Despite the benefits of heat pump technology, especially for off grid properties, a key obstacle to uptake is often the homeowner’s lack of awareness of how the product works and its advantages. Iain Bevan from Daikin UK gives installers advice on selling in a heat pump solution and ensuring it works to optimum efficiency.
Heating a domestic property efficiently is one of the most important considerations for any homeowner, so it is somewhat surprising that alternatives to traditional gas central heating systems – many of which utilise renewable energy – are not more widely explored. There is a growing choice of systems that will deliver significant benefits to the homeowner.
In particular, for the 15% of UK homes that are off grid, seeking an alternative means of heating a property can reap significant returns. The most common heating options where mains gas connection is not possible – Liquid Petrolum Gas (LPG), oil and electric – can all prove expensive. For these properties, renewable energy heating technologies such as air source heat pumps can provide a solution.
Understanding the financials behind a heat pump installation is crucial to appreciating the long-term gain. Although the upfront cost of a heat pump is more when compared to a traditional boiler, there is funding available to incentivise their uptake.
Established in April 2014, the Government’s domestic Renewable Heat Incentive scheme (dRHI) allows homeowners to claim funding for choosing renewable heating technology. Eligible end users will receive quarterly payments for seven years based on the amount of renewable heat the system produces. To encourage further investment in renewable sources, in December 2016 the air source heat pump tariff was increased by 35.5% from 7.51 to 10.49 p/kWh.
Going forward, the initial investment can also be further offset by reduction in fuel costs when compared with oil, direct electric or LPG based heating systems.
When looking to design and install a heat pump system, it’s important to take into account the parameters within which it works – utilising the heat loss calculators and other estimator tools readily available from manufacturers.
An air source heat pump extracts latent heat from the outside air all year round, in temperatures as low as -25°C. It uses a compressor to turn low-pressure, low temperature liquid into high temperature, high-pressure gas. The heat generated is used to heat water for domestic hot water and heating.
Although heat pumps require electricity to function, the unit will generate as much as 3kW of energy for every 1kW used, providing low cost, low carbon energy.
When recommending a heating system for homeowners – whether for a new build or replacement – there are factors that must be considered to ensure the correct specification.
Establishing the heat load of the home in question and the level insulation is important as each heat pump option has an optimum running temperature. If the property is a new build, this information will be readily available. However, if the property is older, a heating survey may be necessary. Over or under-sizing a system can dramatically impact on the system’s energy consumption and efficiency. For properties with a high heat load, such as older, poorly insulated homes a high temperature heat pump would be required.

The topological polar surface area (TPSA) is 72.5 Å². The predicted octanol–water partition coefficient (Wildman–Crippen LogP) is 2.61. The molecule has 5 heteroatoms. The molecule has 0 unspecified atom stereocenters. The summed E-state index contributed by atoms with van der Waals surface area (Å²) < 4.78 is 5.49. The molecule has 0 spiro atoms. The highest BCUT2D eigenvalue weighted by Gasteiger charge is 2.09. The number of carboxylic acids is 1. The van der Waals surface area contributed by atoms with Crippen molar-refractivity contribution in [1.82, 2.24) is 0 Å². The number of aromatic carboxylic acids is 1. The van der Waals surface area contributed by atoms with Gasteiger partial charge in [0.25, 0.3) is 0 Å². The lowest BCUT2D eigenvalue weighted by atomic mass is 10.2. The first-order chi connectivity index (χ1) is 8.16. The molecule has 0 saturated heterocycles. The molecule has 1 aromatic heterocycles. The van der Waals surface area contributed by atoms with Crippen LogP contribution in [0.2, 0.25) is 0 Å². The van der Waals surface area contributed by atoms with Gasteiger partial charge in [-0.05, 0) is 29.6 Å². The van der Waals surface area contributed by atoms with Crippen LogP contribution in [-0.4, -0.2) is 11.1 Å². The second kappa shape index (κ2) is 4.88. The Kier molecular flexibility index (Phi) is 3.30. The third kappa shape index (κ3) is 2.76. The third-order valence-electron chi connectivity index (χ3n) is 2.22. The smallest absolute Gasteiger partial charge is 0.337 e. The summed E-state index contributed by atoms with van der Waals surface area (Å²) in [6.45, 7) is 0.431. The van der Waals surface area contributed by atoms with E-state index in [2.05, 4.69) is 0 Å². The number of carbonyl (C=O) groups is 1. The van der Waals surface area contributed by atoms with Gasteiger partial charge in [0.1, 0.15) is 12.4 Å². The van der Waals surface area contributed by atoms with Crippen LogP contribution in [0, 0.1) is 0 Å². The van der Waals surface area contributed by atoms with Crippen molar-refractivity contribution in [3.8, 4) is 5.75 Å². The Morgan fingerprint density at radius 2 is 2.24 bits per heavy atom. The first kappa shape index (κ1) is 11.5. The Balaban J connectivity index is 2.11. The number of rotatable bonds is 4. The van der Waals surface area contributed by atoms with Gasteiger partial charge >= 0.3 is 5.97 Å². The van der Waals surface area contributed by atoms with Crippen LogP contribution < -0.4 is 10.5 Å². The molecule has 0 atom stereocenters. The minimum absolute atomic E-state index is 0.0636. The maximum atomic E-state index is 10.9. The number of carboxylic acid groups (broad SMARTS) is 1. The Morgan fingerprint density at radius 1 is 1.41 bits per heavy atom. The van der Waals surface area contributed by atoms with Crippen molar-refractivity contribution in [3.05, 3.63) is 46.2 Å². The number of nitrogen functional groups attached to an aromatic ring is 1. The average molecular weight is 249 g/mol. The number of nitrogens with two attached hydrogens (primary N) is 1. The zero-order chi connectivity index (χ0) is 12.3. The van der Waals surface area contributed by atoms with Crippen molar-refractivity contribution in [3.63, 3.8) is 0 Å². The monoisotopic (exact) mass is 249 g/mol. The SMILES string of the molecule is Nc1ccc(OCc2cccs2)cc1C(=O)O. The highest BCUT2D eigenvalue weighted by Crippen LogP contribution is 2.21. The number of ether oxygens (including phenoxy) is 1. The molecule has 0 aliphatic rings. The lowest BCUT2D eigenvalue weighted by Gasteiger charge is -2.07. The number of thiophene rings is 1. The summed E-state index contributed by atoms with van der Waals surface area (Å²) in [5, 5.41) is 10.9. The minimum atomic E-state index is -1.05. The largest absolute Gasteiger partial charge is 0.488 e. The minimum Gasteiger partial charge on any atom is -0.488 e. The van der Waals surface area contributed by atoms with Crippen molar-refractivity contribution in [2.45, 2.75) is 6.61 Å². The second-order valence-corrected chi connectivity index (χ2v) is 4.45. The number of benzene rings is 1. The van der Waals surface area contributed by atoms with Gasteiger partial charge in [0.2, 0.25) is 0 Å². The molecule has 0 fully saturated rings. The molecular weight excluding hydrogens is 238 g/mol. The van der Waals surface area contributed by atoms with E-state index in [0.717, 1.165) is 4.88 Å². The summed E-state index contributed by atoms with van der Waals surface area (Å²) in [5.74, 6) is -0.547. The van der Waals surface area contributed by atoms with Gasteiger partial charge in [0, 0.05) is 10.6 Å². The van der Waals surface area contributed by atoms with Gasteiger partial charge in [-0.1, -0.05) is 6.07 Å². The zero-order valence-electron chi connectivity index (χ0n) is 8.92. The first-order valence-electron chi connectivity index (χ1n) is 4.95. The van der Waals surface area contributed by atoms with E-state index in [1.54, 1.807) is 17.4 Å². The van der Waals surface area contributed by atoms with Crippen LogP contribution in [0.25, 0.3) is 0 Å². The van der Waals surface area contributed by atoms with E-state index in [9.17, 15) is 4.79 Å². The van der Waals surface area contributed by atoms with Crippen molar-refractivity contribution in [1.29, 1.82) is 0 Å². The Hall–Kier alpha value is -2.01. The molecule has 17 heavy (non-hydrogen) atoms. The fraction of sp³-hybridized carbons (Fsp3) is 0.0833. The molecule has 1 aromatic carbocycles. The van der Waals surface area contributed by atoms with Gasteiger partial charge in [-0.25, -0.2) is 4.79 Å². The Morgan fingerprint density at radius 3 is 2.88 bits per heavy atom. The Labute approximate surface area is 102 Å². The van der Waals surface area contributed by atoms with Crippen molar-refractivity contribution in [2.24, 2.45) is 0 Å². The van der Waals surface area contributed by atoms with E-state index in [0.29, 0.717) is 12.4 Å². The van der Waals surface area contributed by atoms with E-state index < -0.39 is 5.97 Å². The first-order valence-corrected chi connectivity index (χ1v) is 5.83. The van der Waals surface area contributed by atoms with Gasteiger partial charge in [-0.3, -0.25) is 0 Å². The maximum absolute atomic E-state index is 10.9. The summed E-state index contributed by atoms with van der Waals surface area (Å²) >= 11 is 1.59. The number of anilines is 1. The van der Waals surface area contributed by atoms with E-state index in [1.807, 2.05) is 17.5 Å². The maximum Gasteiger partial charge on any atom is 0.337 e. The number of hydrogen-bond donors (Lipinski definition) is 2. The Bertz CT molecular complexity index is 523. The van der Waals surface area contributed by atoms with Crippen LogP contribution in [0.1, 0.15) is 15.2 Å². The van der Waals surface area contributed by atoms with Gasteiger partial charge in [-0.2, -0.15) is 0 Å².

Furthermore, the source of the heat within the building – either underfloor heating or radiators – needs to be considered as this also impacts on the temperature the heat pump will need to operate at. Due to the low flow temperatures, underfloor heating is ideal for use with heat pumps. However, if radiators are the chosen emitter, the correct sizing of the radiators is essential to optimising the system’s performance.
Similarly, if the heat pump is being used for heating and hot water, ensuring that the size of the hot water cylinder is adequate for the needs of the household is important. Low temperature heat pumps – such as many monobloc options – will require a larger cylinder. While the water will still be hot, showers and baths will require a greater ratio of hot water to cold due to the relatively lower temperatures – around 65°C.
Space should also be considered as, although the unit itself usually doesn’t require a lot of room, adequate air flow is critical for the system to function correctly, so the positioning of the unit is key.
For homeowners who are still reluctant to completely switch to renewable energy, hybrid systems may provide the solution. Systems such as the Daikin Altherma Hybrid combine a traditional gas-condensing boiler with a heat pump to provide a best of both worlds solution that helps to save up to 35% more energy. This is due to its smart programming that automatically determines the most economically and energy efficient combination based on energy prices, outdoor temperatures and indoor heat capacity.
Finally, the customer’s ability to control their system in a way that best suits them is important. By selecting a system that has simple controls with scheduling and monitoring via smartphone apps will help ensure ease of use.
Homeowners are often put off by the prospect of new technology to replace their original heating system. However, for customers off the gas-grid in particular, it’s important to be able to inform them of the benefits of heat pumps and provide them with an energy efficient alternative.
For more information, visit www.daikin.co.uk.